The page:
The Cathay Pacific Group has opted not to follow rival Singapore Airlines (SIA) in upgrading its regional business class product to lie flat. Cathay Pacific risks losing some corporate customers as SIA becomes the first airline to offer lie flat in 100% of its fleet – narrowbody and widebody – although Cathay’s commitment to continue offering lie flat in all flights over five hours should be sufficient to satisfy most of them.
- Cathay Pacific is not following Singapore Airlines in introducing lie flat all aisle access business class seats across its entire fleet;
- Cathay Pacific will continue to operate widebody aircraft with its regional business class product while SIA transitions to lie flat on all regional widebody routes;
- Cathay is also maintaining recliner seats in narrowbody aircraft operated by Cathay Dragon as A320ceos/A321ceos are replaced by A321neos while SIA opts for lie flat seats on its future 737 MAX fleet.
As The Blue Swan Daily and CAPA – Centre for Aviation has previously analysed, SIA is preparing to become the first major airline to offer exclusively lie flat seats with all aisle access in business class. This is expected to be achieved in 2023, when SIA should have completed replacing its widebody regional fleet and retrofitting 737 MAX 8s.
SEE RELATED REPORT: SilkAir halts capacity expansion ahead of lie-flat introduction in 2020
SIA introduced a new regional widebody business class product, featuring lie flat seats with a 1x2x1 layout, in 2018. It currently has nine 787-10s and four regional A350-900s with these seats but still operates nearly 30 aircraft (A330-300s, 777-200s and 777-300s) with angled business class seats in 2x2x2 configuration. These aircraft will be phased out over the next few years as more 787-10s and regional A350-900s are delivered.
The Asian carrier is also taking the more unusual step of introducing lie flat seats on all narrowbody aircraft. In 2018, SIA announced a new lie flat business class seat for 737s and parallel plans to fold its SilkAir subsidiary into SIA. SilkAir now offers recliner style business class seats on all aircraft (A319s, A320s, 737-800s and its temporarily grounded 737 MAX 8s). SilkAir plans to start taking delivery of 737 MAX 8 with lie flat seats in 2020 while retrofitting existing 737 MAX 8s; its A319s, A320s and 737-800s will be phased out.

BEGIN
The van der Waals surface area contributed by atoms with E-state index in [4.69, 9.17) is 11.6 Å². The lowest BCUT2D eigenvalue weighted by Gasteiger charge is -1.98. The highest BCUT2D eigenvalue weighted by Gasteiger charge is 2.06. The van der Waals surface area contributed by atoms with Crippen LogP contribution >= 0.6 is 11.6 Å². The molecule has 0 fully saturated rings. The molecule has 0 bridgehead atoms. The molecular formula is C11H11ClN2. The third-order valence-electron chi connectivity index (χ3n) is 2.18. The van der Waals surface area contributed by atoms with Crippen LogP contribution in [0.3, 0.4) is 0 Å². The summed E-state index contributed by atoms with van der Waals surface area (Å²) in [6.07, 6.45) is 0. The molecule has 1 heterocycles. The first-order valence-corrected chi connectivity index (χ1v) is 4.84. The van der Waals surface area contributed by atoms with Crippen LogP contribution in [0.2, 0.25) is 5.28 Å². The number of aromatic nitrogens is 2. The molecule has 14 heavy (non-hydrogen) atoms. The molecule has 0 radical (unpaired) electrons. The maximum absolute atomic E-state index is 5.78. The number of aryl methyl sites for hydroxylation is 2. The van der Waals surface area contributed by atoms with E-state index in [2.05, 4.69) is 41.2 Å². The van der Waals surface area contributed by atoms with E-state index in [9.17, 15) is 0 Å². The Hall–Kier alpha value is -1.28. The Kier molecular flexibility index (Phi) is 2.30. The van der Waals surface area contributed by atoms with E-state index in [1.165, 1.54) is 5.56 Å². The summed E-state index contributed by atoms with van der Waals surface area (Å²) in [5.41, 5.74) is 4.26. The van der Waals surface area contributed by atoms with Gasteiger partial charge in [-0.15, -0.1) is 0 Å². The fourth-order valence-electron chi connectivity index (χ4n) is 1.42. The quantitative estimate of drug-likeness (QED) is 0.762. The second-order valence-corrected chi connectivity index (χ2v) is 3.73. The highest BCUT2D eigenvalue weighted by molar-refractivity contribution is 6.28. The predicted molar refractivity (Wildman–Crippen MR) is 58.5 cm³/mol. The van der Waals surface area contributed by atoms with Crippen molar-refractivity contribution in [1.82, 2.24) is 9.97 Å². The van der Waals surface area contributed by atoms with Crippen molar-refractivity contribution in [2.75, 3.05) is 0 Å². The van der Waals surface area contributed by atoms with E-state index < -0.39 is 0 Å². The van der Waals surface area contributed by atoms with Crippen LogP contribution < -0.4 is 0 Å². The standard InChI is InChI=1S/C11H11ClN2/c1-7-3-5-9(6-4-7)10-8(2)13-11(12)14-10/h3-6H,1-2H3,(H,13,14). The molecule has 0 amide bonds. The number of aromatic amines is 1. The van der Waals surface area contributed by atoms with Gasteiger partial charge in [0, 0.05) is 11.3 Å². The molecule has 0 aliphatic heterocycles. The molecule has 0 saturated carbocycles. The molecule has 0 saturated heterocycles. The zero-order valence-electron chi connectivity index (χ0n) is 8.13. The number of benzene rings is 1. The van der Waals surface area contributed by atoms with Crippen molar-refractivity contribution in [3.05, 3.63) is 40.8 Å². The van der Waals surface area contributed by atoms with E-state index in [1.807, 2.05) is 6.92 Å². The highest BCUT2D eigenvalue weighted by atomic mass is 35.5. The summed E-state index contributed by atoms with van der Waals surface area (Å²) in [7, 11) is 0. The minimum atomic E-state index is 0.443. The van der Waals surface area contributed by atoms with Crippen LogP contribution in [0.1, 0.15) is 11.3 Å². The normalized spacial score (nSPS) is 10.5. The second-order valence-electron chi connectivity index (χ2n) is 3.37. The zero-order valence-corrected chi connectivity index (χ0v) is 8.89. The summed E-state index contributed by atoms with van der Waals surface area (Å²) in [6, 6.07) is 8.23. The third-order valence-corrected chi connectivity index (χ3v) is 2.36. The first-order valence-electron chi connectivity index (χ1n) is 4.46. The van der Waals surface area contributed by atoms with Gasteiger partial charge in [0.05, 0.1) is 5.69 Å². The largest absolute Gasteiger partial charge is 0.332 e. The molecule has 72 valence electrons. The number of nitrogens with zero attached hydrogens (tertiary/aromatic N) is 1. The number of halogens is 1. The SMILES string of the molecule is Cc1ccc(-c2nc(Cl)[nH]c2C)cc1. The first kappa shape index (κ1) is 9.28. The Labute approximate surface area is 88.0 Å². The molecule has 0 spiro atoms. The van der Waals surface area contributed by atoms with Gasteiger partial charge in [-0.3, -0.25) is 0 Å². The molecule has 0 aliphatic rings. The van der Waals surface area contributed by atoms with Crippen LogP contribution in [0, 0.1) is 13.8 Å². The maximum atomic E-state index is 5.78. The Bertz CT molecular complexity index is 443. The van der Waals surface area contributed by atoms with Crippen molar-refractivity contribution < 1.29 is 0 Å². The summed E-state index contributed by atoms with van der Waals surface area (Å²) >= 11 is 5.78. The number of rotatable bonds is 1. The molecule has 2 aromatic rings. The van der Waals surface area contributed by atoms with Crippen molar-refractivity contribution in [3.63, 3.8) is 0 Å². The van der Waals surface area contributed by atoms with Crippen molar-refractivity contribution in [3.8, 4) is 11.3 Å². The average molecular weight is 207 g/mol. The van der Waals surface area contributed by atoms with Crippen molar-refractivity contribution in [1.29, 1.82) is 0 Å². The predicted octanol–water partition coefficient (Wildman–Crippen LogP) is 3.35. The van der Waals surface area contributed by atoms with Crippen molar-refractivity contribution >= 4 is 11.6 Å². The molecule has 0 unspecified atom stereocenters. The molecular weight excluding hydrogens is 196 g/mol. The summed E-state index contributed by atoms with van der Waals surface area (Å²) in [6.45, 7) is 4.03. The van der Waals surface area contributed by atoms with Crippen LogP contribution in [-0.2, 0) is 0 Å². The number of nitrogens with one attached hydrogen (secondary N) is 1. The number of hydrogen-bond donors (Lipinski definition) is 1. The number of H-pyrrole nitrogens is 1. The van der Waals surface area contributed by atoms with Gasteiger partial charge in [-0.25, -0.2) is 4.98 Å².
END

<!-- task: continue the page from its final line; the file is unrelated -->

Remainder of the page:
Corporate customers have long been critical of SIA’s regional widebody product as it is used to operate routes of up to eight hours. Overnight flights from South Asia and to Australia are particularly dreaded by some corporate customers as SIA has included these under the regional category. SilkAir also operates overnight flights in these markets, offering a product that many premium passengers deem inadequate.
Cathay Pacific has always had a different definition of regional which has been a competitive advantage. Cathay’s regional product is limited to flights of five hours or less; Sapporo-Hong Kong is the longest Cathay flight with a regional product. Unlike SIA, Cathay Pacific only uses its long-haul fleet, featuring lie flat seats with all aisle access and premium economy, for India and Australia.
Cathays’ decision to not match SIA in introducing lie flat on regional services is therefore somewhat understandable. However, Cathay still may be impacted as some premium travellers opt for SIA to ensure a 100% lie flat experience, particularly on regional connections to long haul flights.
Cathay Pacific has recliner style business class seats on its regional A330-300s, 777-200s and 777-300s. The A330s have a 2x2x2 layout while the 777s have a 2x3x2 layout; Cathay Pacific also has long haul A330-300s and 777-300ERs, offering a full lie flat product in a 1x2x1 layout.
Regional subsidiary Cathay Dragon has recliner style business class seats on the A330 and A320/A321 narrowbody fleet. Cathay Dragon is replacing A320ceos and A321ceos with A321neos from 2020 but has opted for recliner style business class seats on the A321neo rather than follow SilkAir with a narrowbody lie flat product.
However, Cathay Dragon is not planning to start operating any narrowbody route of more than four hours. The group it is not acquiring A321neoLRs and its A321neos are only intended for short haul regional sectors. While most corporates will find this acceptable their employees may prefer to fly with SIA.